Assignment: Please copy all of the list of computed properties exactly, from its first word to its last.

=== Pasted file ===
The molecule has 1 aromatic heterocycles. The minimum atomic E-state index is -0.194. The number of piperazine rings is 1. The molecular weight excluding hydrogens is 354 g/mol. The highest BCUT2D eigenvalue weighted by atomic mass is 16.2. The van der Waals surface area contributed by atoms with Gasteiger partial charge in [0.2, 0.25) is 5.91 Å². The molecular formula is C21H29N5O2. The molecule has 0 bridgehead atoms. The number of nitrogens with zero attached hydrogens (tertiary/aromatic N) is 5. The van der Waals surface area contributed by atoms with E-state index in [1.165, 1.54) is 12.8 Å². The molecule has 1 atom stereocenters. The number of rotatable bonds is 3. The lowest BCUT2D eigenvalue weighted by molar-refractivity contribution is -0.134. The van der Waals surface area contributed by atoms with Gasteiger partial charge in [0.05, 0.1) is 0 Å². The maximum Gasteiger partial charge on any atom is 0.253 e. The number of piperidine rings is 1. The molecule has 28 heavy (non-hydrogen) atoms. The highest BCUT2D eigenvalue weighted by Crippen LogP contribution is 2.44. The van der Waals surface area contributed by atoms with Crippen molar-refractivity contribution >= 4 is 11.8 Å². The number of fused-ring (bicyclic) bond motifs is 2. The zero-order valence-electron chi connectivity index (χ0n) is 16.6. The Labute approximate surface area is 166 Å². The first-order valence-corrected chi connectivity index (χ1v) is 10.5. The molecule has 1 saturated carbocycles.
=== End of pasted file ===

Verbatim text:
The molecule has 1 aromatic heterocycles. The minimum atomic E-state index is -0.194. The number of piperazine rings is 1. The molecular weight excluding hydrogens is 354 g/mol. The highest BCUT2D eigenvalue weighted by atomic mass is 16.2. The van der Waals surface area contributed by atoms with Gasteiger partial charge in [0.2, 0.25) is 5.91 Å². The molecular formula is C21H29N5O2. The molecule has 0 bridgehead atoms. The number of nitrogens with zero attached hydrogens (tertiary/aromatic N) is 5. The van der Waals surface area contributed by atoms with E-state index in [1.165, 1.54) is 12.8 Å². The molecule has 1 atom stereocenters. The number of rotatable bonds is 3. The lowest BCUT2D eigenvalue weighted by molar-refractivity contribution is -0.134. The van der Waals surface area contributed by atoms with Gasteiger partial charge in [0.05, 0.1) is 0 Å². The maximum Gasteiger partial charge on any atom is 0.253 e. The number of piperidine rings is 1. The molecule has 28 heavy (non-hydrogen) atoms. The highest BCUT2D eigenvalue weighted by Crippen LogP contribution is 2.44. The van der Waals surface area contributed by atoms with Crippen molar-refractivity contribution >= 4 is 11.8 Å². The number of fused-ring (bicyclic) bond motifs is 2. The zero-order valence-electron chi connectivity index (χ0n) is 16.6. The Labute approximate surface area is 166 Å². The first-order valence-corrected chi connectivity index (χ1v) is 10.5. The molecule has 1 saturated carbocycles.